Written by Karen Bryan
Santander have announced that they are going to drop proposed charges of £7.50 a month due to be imposed later this year on accounts which were sold as being forever free. Many of these accounts were originally with Abbey and Alliance & Leicester, which were later taken over by Santander. This is a relief for people like me, running a small business, who bank with Santander and only require a basic bank account.
To register my protest when I received the letter from Santander about the forthcoming charges, I published a post on Help Me To Save about the Santander business banking ditching of the free accounts. I asked @SantanderUK on Twitter if they could give me a written explanation of how charges could be introduced on an account which was supposed to be forever free. Santander offered to phone me for a chat but I declined saying that a chat was of no use to me. I joined the Facebook group. I signed and promoted the e-petition calling for the charges to be dropped. I also opened an HSBC Business Direct Account which offered free banking.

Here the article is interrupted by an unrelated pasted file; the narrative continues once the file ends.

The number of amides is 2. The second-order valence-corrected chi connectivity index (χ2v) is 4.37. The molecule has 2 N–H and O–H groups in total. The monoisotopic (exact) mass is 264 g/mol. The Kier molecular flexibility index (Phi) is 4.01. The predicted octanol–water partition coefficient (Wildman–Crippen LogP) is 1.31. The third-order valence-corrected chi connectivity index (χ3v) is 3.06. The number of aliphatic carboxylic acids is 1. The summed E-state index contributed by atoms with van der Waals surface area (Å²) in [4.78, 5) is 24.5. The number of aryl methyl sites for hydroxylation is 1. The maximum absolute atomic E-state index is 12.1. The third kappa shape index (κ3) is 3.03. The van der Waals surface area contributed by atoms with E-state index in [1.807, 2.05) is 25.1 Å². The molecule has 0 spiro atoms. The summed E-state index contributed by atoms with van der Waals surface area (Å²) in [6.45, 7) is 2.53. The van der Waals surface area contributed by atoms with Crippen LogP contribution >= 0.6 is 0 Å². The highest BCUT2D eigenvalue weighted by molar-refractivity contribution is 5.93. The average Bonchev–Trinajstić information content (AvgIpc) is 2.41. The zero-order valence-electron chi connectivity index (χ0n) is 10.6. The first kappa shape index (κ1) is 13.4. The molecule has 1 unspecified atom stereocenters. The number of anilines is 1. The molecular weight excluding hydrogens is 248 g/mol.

However, Santander is still on the ‘University of Spin’ tack saying “We will, of course, be happy to upgrade any customer who would like to make the most of the additional benefits offered by the fixed-fee account.” I wonder how many takers there will be? The benefits, such as access to Post Office branches, were of no interest to me as I do the vast majority or banking online, with phone banking as a backup.
I’d also love to know which business account holders and non-customers took part in Santander’s research which concluded that “Feedback – both from existing customers and non-customers – increasingly told us they wanted more access to local business support; more transparency; more competitive and fixed costs; more interest on their current account and easy access to funding for their businesses.” How can a fee paying account be more competitive than a free account?
In any case, the Santander U-turn is good news and illustrates that you should complain about things that you don’t think are right.